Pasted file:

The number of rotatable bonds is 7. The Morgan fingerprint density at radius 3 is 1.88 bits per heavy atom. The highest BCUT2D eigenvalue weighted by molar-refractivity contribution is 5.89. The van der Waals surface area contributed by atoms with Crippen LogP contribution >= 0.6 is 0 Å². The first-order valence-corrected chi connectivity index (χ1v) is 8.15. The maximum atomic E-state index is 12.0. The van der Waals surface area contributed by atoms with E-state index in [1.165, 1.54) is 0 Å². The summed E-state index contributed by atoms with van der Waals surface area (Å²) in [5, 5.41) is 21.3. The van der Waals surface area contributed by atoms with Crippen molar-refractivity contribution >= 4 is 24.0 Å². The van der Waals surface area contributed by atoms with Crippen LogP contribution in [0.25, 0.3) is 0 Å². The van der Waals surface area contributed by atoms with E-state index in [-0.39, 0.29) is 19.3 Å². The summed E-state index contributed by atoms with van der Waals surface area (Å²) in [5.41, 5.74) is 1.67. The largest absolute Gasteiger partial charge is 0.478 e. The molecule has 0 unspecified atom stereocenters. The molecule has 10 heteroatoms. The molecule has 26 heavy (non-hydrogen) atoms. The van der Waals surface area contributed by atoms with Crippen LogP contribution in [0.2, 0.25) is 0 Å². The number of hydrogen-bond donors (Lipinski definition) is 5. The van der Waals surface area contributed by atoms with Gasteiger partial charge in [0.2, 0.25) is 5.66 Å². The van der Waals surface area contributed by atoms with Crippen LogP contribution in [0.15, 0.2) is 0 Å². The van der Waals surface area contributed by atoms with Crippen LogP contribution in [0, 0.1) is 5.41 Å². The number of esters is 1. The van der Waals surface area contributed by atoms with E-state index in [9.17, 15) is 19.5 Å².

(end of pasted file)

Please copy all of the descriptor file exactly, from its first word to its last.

The number of rotatable bonds is 7. The Morgan fingerprint density at radius 3 is 1.88 bits per heavy atom. The highest BCUT2D eigenvalue weighted by molar-refractivity contribution is 5.89. The van der Waals surface area contributed by atoms with Crippen LogP contribution >= 0.6 is 0 Å². The first-order valence-corrected chi connectivity index (χ1v) is 8.15. The maximum atomic E-state index is 12.0. The van der Waals surface area contributed by atoms with E-state index in [1.165, 1.54) is 0 Å². The summed E-state index contributed by atoms with van der Waals surface area (Å²) in [5, 5.41) is 21.3. The van der Waals surface area contributed by atoms with Crippen molar-refractivity contribution >= 4 is 24.0 Å². The van der Waals surface area contributed by atoms with Crippen LogP contribution in [0.25, 0.3) is 0 Å². The van der Waals surface area contributed by atoms with E-state index in [-0.39, 0.29) is 19.3 Å². The summed E-state index contributed by atoms with van der Waals surface area (Å²) in [5.41, 5.74) is 1.67. The largest absolute Gasteiger partial charge is 0.478 e. The molecule has 0 unspecified atom stereocenters. The molecule has 10 heteroatoms. The molecule has 26 heavy (non-hydrogen) atoms. The van der Waals surface area contributed by atoms with Crippen LogP contribution in [0.2, 0.25) is 0 Å². The number of hydrogen-bond donors (Lipinski definition) is 5. The van der Waals surface area contributed by atoms with Gasteiger partial charge in [0.2, 0.25) is 5.66 Å². The van der Waals surface area contributed by atoms with Crippen LogP contribution in [0.15, 0.2) is 0 Å². The van der Waals surface area contributed by atoms with Crippen LogP contribution in [0, 0.1) is 5.41 Å². The number of esters is 1. The van der Waals surface area contributed by atoms with E-state index in [9.17, 15) is 19.5 Å².